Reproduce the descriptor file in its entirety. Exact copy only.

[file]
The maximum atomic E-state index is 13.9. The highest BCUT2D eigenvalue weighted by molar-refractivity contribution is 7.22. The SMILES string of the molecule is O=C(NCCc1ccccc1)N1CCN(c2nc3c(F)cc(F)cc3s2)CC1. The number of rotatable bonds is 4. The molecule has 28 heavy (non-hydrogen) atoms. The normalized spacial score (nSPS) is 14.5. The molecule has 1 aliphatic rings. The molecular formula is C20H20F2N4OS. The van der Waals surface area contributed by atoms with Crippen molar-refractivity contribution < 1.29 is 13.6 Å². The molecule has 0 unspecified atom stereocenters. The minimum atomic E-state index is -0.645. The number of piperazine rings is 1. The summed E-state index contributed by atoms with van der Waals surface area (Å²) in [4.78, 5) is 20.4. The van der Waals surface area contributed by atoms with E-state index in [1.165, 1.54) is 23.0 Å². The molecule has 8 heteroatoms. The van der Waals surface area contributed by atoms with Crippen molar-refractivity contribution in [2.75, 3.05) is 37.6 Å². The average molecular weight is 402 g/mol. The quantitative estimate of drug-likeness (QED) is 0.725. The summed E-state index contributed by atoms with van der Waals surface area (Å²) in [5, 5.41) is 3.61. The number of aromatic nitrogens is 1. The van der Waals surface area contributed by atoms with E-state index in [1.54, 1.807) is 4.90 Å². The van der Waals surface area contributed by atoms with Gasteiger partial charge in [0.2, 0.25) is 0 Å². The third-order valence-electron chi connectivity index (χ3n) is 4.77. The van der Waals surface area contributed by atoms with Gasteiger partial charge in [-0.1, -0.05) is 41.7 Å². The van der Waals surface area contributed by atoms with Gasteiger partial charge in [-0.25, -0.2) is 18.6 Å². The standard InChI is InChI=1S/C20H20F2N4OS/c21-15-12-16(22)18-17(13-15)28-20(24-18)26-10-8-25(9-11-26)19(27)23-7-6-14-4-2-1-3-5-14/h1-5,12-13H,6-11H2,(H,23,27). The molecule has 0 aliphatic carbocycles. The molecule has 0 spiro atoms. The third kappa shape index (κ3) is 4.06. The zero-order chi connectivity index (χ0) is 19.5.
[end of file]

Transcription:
The maximum atomic E-state index is 13.9. The highest BCUT2D eigenvalue weighted by molar-refractivity contribution is 7.22. The SMILES string of the molecule is O=C(NCCc1ccccc1)N1CCN(c2nc3c(F)cc(F)cc3s2)CC1. The number of rotatable bonds is 4. The molecule has 28 heavy (non-hydrogen) atoms. The normalized spacial score (nSPS) is 14.5. The molecule has 1 aliphatic rings. The molecular formula is C20H20F2N4OS. The van der Waals surface area contributed by atoms with Crippen molar-refractivity contribution < 1.29 is 13.6 Å². The molecule has 0 unspecified atom stereocenters. The minimum atomic E-state index is -0.645. The number of piperazine rings is 1. The summed E-state index contributed by atoms with van der Waals surface area (Å²) in [4.78, 5) is 20.4. The van der Waals surface area contributed by atoms with E-state index in [1.165, 1.54) is 23.0 Å². The molecule has 8 heteroatoms. The van der Waals surface area contributed by atoms with Crippen molar-refractivity contribution in [2.75, 3.05) is 37.6 Å². The average molecular weight is 402 g/mol. The quantitative estimate of drug-likeness (QED) is 0.725. The summed E-state index contributed by atoms with van der Waals surface area (Å²) in [5, 5.41) is 3.61. The number of aromatic nitrogens is 1. The van der Waals surface area contributed by atoms with E-state index in [1.54, 1.807) is 4.90 Å². The van der Waals surface area contributed by atoms with Gasteiger partial charge in [0.2, 0.25) is 0 Å². The third-order valence-electron chi connectivity index (χ3n) is 4.77. The van der Waals surface area contributed by atoms with Gasteiger partial charge in [-0.1, -0.05) is 41.7 Å². The van der Waals surface area contributed by atoms with Gasteiger partial charge in [-0.25, -0.2) is 18.6 Å². The standard InChI is InChI=1S/C20H20F2N4OS/c21-15-12-16(22)18-17(13-15)28-20(24-18)26-10-8-25(9-11-26)19(27)23-7-6-14-4-2-1-3-5-14/h1-5,12-13H,6-11H2,(H,23,27). The molecule has 0 aliphatic carbocycles. The molecule has 0 spiro atoms. The third kappa shape index (κ3) is 4.06. The zero-order chi connectivity index (χ0) is 19.5.